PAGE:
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Am J Clin Nutr. 1997 Sep;66(3):591-8.

Alpha-linolenic acid and marine long-chain n-3 fatty acids differ only slightly in their effects on hemostatic factors in healthy subjects.

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Department of Applied Chemistry and Microbiology (Nutrition), University of Helsinki, Finland.


The effects of alpha-linolenic acid (ALA, 18:3n-3), eicosapentaenoic acid (EPA, 20:5n-3), and docosahexaenoic acid (DHA, 22:6n-3) on hemostatic factors were compared. Healthy subjects (29 women and 17 men aged 20-44 y) received either linseed oil (average ALA intake: 5.9 g/d) or fish oil plus sunflower oil (average EPA + DHA intake: 5.2 g/d) for 4 wk. The supplemented amount of fat was 1.19 mg/kJ (1 g/200 kcal) calculated energy expenditure. Stability of habitual diets was monitored. Blood samples were collected at baseline, at the end of the experimental period, and after a 12-wk follow-up period. Different changes in the study groups were seen only in serum cholesterol and triacylglycerols, platelet fatty acid composition, and ADP-induced platelet aggregation. The treatments did not differ in their effects on collagen-induced platelet aggregation and thromboxane production, aggregation to the thromboxane A2 mimic I-BOP, urinary excretion of 11-dehydro-thromboxane B2 and beta-thromboglobulin, bleeding time, plasma fibrinogen concentration, antithrombin III activity, factor VII coagulant activity, or activity of plasminogen activator inhibitor 1. The results indicate that supplemented ALA from vegetable oil and EPA and DHA from a marine source have largely parallel effects on hemostatic factors.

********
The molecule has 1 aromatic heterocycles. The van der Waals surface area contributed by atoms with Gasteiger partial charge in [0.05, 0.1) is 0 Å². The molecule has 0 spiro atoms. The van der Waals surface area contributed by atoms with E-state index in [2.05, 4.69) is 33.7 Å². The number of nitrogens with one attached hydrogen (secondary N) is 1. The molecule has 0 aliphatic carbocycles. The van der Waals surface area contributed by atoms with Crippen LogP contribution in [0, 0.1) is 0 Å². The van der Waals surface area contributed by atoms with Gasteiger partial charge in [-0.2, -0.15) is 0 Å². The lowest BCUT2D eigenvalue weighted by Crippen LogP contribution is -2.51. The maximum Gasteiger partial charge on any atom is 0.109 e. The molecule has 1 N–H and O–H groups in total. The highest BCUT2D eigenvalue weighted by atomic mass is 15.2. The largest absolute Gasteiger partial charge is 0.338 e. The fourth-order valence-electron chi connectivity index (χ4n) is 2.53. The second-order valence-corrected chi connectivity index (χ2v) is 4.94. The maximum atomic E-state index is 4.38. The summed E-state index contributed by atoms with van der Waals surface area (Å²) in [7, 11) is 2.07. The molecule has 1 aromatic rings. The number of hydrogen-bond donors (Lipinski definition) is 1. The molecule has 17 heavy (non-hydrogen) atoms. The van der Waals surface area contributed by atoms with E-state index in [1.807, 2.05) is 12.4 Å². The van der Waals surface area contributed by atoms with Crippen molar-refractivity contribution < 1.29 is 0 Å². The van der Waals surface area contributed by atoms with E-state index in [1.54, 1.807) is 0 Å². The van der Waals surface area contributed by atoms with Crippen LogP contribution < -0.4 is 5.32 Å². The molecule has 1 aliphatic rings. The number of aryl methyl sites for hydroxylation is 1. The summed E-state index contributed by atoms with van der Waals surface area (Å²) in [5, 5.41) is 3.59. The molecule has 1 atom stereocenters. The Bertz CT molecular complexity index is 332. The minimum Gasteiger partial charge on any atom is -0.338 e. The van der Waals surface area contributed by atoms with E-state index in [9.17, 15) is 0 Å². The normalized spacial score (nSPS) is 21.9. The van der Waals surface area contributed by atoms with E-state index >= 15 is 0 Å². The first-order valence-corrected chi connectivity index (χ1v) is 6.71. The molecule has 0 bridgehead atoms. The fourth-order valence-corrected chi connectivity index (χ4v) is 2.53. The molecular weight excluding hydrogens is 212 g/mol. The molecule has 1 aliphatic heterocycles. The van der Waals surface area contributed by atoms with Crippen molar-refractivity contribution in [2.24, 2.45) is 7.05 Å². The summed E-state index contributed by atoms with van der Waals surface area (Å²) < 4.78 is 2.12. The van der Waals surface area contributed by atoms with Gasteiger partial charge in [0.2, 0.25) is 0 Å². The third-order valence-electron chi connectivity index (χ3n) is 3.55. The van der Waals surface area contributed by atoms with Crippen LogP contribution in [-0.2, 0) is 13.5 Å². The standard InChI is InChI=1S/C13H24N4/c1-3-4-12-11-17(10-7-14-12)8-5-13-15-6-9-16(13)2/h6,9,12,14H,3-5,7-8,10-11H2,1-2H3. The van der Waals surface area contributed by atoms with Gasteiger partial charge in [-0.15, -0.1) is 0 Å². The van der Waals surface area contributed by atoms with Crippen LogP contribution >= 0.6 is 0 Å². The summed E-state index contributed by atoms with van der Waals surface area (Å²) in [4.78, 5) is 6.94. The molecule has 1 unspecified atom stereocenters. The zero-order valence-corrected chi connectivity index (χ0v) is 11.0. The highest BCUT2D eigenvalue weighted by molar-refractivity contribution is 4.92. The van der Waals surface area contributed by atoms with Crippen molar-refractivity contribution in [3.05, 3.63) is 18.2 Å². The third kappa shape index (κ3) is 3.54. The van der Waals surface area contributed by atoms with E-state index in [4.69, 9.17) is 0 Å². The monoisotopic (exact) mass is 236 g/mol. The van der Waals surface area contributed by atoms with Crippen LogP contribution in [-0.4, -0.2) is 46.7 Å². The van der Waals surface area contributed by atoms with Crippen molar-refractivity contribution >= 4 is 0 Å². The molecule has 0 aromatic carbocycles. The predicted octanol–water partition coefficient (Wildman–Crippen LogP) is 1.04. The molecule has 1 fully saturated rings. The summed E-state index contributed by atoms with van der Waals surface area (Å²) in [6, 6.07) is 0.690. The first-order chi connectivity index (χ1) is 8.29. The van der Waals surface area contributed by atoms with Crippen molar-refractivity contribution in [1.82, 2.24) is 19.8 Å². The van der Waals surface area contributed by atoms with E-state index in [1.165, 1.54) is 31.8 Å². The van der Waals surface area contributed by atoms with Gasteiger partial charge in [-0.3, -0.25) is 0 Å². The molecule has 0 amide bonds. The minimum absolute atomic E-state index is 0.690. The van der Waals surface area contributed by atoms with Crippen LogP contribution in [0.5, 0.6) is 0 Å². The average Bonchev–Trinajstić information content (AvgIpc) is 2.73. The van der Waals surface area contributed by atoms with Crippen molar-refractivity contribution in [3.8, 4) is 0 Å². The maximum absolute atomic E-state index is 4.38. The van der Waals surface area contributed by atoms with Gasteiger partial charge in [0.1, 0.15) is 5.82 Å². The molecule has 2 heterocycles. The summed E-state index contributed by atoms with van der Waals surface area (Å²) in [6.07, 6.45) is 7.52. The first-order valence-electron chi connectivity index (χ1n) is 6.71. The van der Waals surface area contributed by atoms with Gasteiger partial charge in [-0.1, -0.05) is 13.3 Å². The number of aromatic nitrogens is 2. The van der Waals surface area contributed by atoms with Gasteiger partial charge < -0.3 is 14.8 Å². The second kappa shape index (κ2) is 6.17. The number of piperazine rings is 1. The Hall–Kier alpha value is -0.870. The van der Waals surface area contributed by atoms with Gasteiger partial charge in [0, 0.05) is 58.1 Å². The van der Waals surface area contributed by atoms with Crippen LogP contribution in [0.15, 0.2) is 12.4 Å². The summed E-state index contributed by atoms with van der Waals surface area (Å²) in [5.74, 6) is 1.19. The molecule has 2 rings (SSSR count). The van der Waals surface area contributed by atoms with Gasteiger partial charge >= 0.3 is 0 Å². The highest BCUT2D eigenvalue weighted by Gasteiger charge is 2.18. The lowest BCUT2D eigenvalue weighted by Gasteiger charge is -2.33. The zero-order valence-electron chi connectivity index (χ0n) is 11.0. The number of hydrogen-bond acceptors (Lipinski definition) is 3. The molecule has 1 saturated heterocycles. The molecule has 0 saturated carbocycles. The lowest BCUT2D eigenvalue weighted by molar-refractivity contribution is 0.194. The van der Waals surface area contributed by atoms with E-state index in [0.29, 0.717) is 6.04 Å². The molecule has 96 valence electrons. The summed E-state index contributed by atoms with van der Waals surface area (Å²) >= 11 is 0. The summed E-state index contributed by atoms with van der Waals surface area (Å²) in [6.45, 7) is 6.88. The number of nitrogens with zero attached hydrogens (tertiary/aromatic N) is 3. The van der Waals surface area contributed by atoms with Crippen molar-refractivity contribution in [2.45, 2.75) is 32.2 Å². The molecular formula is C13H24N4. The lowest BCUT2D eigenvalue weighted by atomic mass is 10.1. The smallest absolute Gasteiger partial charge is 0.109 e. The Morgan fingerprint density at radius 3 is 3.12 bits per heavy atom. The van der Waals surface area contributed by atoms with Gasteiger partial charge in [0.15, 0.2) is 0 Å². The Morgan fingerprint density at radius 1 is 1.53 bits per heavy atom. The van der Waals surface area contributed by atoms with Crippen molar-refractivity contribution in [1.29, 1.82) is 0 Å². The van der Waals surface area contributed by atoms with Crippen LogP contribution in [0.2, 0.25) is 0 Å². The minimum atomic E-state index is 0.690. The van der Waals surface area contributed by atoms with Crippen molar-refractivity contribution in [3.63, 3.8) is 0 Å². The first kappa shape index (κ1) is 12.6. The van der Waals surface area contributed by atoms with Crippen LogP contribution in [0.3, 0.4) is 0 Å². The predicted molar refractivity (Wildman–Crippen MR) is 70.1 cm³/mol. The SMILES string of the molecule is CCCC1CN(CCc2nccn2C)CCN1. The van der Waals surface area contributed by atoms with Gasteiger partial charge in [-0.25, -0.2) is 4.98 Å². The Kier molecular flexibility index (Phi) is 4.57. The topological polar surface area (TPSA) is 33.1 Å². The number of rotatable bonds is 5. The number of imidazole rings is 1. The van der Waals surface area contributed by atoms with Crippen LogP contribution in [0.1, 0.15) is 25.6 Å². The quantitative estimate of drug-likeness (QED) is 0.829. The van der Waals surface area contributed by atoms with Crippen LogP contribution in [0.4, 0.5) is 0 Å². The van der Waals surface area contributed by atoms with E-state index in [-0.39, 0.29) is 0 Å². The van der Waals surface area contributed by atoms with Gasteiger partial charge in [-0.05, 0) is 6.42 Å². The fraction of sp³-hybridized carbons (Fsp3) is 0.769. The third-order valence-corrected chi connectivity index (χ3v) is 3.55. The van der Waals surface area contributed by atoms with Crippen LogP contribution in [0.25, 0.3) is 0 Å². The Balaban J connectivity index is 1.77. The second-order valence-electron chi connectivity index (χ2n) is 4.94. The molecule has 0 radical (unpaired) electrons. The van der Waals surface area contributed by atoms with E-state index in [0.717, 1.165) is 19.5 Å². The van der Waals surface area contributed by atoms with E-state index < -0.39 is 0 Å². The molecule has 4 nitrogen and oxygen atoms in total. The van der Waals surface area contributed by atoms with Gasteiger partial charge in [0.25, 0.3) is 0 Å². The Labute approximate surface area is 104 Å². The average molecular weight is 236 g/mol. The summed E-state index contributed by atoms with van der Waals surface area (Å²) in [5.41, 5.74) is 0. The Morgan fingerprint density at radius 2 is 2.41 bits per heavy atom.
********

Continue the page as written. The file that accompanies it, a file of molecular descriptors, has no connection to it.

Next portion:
[Indexed for MEDLINE]

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